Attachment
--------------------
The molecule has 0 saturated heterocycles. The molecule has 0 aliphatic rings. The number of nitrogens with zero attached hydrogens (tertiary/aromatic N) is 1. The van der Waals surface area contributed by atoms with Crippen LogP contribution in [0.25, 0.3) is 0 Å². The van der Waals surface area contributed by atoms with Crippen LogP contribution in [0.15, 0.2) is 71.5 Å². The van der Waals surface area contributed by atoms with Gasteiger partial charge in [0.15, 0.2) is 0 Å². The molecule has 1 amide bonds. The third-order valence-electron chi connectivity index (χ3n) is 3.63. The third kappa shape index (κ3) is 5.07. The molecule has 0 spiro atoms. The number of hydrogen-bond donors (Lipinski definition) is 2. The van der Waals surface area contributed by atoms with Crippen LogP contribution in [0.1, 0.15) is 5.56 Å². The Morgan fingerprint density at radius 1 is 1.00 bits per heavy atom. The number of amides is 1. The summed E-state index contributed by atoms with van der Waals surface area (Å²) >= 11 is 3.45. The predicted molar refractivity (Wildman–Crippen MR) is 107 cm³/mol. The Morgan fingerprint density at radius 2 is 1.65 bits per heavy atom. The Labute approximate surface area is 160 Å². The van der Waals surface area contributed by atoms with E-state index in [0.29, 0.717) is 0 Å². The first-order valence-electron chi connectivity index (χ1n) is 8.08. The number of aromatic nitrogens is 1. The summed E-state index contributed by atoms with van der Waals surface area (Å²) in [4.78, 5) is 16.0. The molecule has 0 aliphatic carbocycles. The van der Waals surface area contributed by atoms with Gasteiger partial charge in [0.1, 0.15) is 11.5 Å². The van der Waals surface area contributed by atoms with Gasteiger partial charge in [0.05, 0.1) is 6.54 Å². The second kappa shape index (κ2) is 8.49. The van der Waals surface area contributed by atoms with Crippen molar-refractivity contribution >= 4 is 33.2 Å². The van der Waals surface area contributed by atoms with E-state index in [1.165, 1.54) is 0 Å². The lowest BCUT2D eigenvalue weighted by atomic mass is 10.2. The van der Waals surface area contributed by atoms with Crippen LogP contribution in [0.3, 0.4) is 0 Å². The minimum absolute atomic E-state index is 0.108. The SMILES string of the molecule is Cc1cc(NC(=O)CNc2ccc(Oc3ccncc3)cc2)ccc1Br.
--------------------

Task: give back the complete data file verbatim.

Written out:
The molecule has 0 saturated heterocycles. The molecule has 0 aliphatic rings. The number of nitrogens with zero attached hydrogens (tertiary/aromatic N) is 1. The van der Waals surface area contributed by atoms with Crippen LogP contribution in [0.25, 0.3) is 0 Å². The van der Waals surface area contributed by atoms with Crippen LogP contribution in [0.15, 0.2) is 71.5 Å². The van der Waals surface area contributed by atoms with Gasteiger partial charge in [0.15, 0.2) is 0 Å². The molecule has 1 amide bonds. The third-order valence-electron chi connectivity index (χ3n) is 3.63. The third kappa shape index (κ3) is 5.07. The molecule has 0 spiro atoms. The number of hydrogen-bond donors (Lipinski definition) is 2. The van der Waals surface area contributed by atoms with Crippen LogP contribution in [0.1, 0.15) is 5.56 Å². The Morgan fingerprint density at radius 1 is 1.00 bits per heavy atom. The number of amides is 1. The summed E-state index contributed by atoms with van der Waals surface area (Å²) >= 11 is 3.45. The predicted molar refractivity (Wildman–Crippen MR) is 107 cm³/mol. The Morgan fingerprint density at radius 2 is 1.65 bits per heavy atom. The Labute approximate surface area is 160 Å². The van der Waals surface area contributed by atoms with E-state index in [0.29, 0.717) is 0 Å². The first-order valence-electron chi connectivity index (χ1n) is 8.08. The number of aromatic nitrogens is 1. The summed E-state index contributed by atoms with van der Waals surface area (Å²) in [4.78, 5) is 16.0. The molecule has 0 aliphatic carbocycles. The van der Waals surface area contributed by atoms with Gasteiger partial charge in [0.1, 0.15) is 11.5 Å². The van der Waals surface area contributed by atoms with Gasteiger partial charge in [0.05, 0.1) is 6.54 Å². The second kappa shape index (κ2) is 8.49. The van der Waals surface area contributed by atoms with Crippen molar-refractivity contribution >= 4 is 33.2 Å². The van der Waals surface area contributed by atoms with E-state index in [1.165, 1.54) is 0 Å². The lowest BCUT2D eigenvalue weighted by atomic mass is 10.2. The van der Waals surface area contributed by atoms with Crippen LogP contribution in [0.3, 0.4) is 0 Å². The minimum absolute atomic E-state index is 0.108. The SMILES string of the molecule is Cc1cc(NC(=O)CNc2ccc(Oc3ccncc3)cc2)ccc1Br.